Prequels are all the rage

George R.R. Martin is supposed to be working diligently on The Winds of Winter, but he's also found time to publish several books plotting out hundreds of years of Westerosi history. There is a wealth of material set in the past, rather than the future.

Tantalizingly, he wrote in his blog, "We have had five different Game of Thrones successor shows in development (I mislike the term "spinoffs") at HBO, and three of them are still moving forward nicely. The one I am not supposed to call The Long Night will be shooting later this year, and two other shows remain in the script stage, but are edging closer. What are they about? I cannot say. But maybe some of you should pick up a copy of Fire & Blood and come up with your own theories."

An unnamed prequel "taking place thousands of years before the events of Game of Thrones... chronicles the world's descent from the golden Age of Heroes into its darkest hour" — and it already has a star-studded cast and is set to start filming a pilot sometime in 2019. There's little word on the other projects, but Martin has made us wonder... does one of the prequels depict the Targaryen family history described in Fire & Blood?

Which prequel will we actually get?

Fire & Blood details how King Aegon the Dragon conquered Westeros with his queen sisters, and their children and their children's children. Three hundred years of Targaryen family drama. It'd be pretty exciting to see more dragons setting fire to fields of knights, and there are plenty of political struggles fit for an HBO show in the fictional history. Martin also has an anthology of stories collected in A Knight of the Seven Kingdoms about a towering hedge knight and a little Targaryen prince just as ripe for TV adaptation.

The Long Night, as Martin isn't allowed to call it, has been theorized to take place around the rise of the first White Walkers, which means we'll get more zombies and perhaps another glimpse of the Children of the Forest. And there's still more material prime for television: the Blackfyre Rebellions, the Targaryen civil war, the dark tale of the Night's King. And that's just events from Westeros. Essos has a long and storied history too. What exactly was the Doom of Valyria? Might we hear more about the House of Black and White? The Faceless Men? The Lord of Light? When it comes to lore, Martin has given us quite a bit to work with. The possibilities are endless.

The actors have moved on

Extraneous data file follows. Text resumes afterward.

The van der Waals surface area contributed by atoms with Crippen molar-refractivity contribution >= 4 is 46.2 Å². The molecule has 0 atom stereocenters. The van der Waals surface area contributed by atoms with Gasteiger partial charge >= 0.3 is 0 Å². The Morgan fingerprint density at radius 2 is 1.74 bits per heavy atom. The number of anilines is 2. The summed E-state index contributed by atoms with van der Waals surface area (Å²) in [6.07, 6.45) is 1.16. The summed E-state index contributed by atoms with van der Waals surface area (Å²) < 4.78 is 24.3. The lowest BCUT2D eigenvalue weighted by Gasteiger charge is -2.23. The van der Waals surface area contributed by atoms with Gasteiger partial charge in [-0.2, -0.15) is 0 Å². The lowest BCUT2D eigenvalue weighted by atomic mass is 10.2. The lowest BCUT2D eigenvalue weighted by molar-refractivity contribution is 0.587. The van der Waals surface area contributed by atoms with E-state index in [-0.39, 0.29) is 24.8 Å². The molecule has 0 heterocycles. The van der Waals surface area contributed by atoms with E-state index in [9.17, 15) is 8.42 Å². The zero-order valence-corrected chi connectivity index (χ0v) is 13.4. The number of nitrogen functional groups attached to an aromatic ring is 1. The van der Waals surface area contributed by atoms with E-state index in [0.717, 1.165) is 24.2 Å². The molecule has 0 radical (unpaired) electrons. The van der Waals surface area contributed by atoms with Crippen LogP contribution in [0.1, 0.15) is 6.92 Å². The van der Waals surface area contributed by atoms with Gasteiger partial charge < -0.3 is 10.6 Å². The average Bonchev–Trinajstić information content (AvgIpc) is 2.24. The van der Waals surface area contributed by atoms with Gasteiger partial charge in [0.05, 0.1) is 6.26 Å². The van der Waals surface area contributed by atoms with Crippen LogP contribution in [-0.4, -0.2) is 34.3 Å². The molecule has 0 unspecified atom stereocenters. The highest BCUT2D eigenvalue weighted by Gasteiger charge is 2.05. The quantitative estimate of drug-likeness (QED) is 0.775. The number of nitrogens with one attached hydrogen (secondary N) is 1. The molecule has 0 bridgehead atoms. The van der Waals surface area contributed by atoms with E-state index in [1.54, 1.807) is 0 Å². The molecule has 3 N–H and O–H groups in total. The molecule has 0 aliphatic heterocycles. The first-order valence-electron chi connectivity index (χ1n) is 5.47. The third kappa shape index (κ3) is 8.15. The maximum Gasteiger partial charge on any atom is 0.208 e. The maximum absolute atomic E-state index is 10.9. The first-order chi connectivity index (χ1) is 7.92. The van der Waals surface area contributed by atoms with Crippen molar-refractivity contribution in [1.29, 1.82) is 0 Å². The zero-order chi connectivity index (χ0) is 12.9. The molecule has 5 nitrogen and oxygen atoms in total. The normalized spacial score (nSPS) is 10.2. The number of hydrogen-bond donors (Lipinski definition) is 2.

Even the actors who poured their souls into the final season sometimes seemed as if they found it... lacking. There have been a number of awkward interviews with the cast, their reactions to the final script ranging from confused to teary. For many, the past eight years of their lives has been nothing but Game of Thrones. Sophie Turner, who played Sansa Stark, got a commemorative direwolf tattoo, much like Emilia Clarke's own trio of dragons. The cast have said their goodbyes to Westeros in their own ways. Many are ready to move on to new roles — maybe less demanding ones. It's no secret that Game of Thrones was a tough show to film, with high pressure and long hours. Kit Harrington had a hard time dealing with the fame, and has said that he's ready to be less recognizably "Jon Snow."

Going to miss their familiar faces? You can always catch Sophie Turner playing Jean Grey in the final X-Men film. Maisie Williams is also joining the X-Men universe in New Mutants. Nikolaj Coster-Waldau took a role as a detective in a world of "polar bears and weird suicides." Jacob Anderson is going by Raleigh Ritchie rather than Grey Worm and producing some sweet, sad music. Emilia Clarke is stretching her acting chops and doing both thrillers and rom-coms, and Peter Dinklage is doing some animated movies, starring in films that his kids can actually be allowed to watch.

An expensive Game

Game of Thrones viewers became accustomed to the visual opulence of each episode over the course of eight seasons. Each episode is like its own film: reality-defying special effects, lavish costuming, sets built to scale, and massive casts of extras to make Westeros really breathe. As you might imagine, filming a season's worth of movies can get expensive. Remember when Blackwater Bay was filled with ships that exploded with hideous green flames? "Blackwater" previously held the record for the most expensive episode at $8 million.